The AIRMISR_CLAMS_2001 data were acquired during the CLAMS campaign on July 12, July 17, August 1, and August 2 of 2001. The Jet Propulsion Laboratory (JPL) in Pasadena, California provided the data. The Chesapeake Lighthouse and Aircraft Measurements for Satellites (CLAMS) field campaign was held in the summer of 2001 at the CERES Ocean Validation Experiment (COVE) site in the Chesapeake Bay, 20 km east of Virginia Beach. CLAMS is a clear-sky, shortwave closure campaign in conjunction with MISR, CERES, MODIS-Atmospheres and the Global Aerosol Climatology Project (GACP). Its goals were to obtain more accurate broadband fluxes at sea surface and within the atmosphere, space-time variability of spectral BRDF of the sea surface, and aerosol retrievals. The Airborne Multi-angle Imaging SpectroRadiometer (AirMISR) is an airborne instrument for obtaining multi-angle imagery similar to that of the satellite-borne Multi-angle Imaging SpectroRadiometer (MISR) instrument, which is designed to contribute to studies of the Earth's ecology and climate. AirMISR flies on the NASA ER-2 aircraft. The Jet Propulsion Laboratory in Pasadena, California built the instrument for NASA. Unlike the satellite-borne MISR instrument, which has nine cameras oriented at various angles, AirMISR uses a single camera in a pivoting gimbal mount. A data run by the ER-2 aircraft is divided into nine segments, each with the camera positioned to a MISR look angle. The gimbal rotates between successive segments, such that each segment acquires data over the same area on the ground as the previous segment. This process is repeated until all nine angles of the target area are collected. The swath width, which varies from 11 km in the nadir to 32 km at the most oblique angle, is governed by the camera's instantaneous field-of-view of 7 meters cross-track x 6 meters along-track in the nadir view and 21 meters x 55 meters at the most oblique angle. The along-track image length at each angle is dictated by the timing required to obtain overlap imagery at all angles, and varies from about 9 km in the nadir to 26 km at the most oblique angle. Thus, the nadir image dictates the area of overlap that is obtained from all nine angles. A complete flight run takes approximately 13 minutes. The 9 camera viewing angles are: 0 degrees or nadir 26.1 degrees, fore and aft 45.6 degrees, fore and aft 60.0 degrees, fore and aft 70.5 degrees, fore and aft. For each of the camera angles, images are obtained at 4 spectral bands. The spectral bands can be used to identify vegetation and aerosols, estimate surface reflectance and ocean color studies. The center wavelengths of the 4 spectral bands are: 443 nanometers, blue 555 nanometers, green 670 nanometers, red 865 nanometers, near-infrared two types of AirMISR data products are available - the Level 1 Radiometric product (L1B1) and the Level 1 Georectified radiance product (L1B2).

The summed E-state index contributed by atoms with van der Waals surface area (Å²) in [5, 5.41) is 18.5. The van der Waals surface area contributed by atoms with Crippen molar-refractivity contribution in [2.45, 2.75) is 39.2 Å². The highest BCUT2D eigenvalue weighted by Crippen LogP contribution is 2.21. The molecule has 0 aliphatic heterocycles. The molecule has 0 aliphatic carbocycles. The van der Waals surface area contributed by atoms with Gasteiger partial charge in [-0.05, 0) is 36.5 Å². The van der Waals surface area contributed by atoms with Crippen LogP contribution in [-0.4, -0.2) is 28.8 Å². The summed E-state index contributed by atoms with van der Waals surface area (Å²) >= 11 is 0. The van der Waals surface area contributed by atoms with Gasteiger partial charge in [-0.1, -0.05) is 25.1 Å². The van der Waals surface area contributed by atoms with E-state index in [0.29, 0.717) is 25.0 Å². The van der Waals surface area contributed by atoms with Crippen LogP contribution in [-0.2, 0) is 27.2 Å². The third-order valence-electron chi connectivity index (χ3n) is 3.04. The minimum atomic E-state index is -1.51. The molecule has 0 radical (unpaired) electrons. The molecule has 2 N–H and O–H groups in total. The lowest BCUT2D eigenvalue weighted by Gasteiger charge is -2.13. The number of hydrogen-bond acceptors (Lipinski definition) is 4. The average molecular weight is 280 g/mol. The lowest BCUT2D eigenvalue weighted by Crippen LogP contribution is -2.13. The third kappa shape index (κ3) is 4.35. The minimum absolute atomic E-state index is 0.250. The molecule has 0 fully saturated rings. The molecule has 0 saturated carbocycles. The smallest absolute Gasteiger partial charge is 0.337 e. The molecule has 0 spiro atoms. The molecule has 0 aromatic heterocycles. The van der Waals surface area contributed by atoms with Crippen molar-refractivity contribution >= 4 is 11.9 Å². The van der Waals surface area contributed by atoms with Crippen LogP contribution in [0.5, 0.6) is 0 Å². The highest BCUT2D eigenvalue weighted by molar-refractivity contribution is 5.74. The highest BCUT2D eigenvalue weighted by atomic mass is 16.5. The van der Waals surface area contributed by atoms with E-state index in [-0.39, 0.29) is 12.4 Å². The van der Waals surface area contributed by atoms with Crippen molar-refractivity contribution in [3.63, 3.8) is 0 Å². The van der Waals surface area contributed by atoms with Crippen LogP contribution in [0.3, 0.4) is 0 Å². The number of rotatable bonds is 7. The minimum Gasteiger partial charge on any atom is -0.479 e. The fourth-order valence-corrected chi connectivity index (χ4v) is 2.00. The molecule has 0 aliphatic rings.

|Temporal Extent:||Platform(s):||NASA ER-2|
Data processed to sensor units
For more information, please see the ESDIS Data Use Policy: https://earthdata.nasa.gov/earth-observation-data/data-use-policy
|Project Short Name||Campaigns||Project Dates|
|AIRMISR||No campaigns listed.||No dates provided.|
|Coverage Type||Zone Identifier||Geometry||Granule Representation|
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NASA Langley Atmospheric Science Data Center
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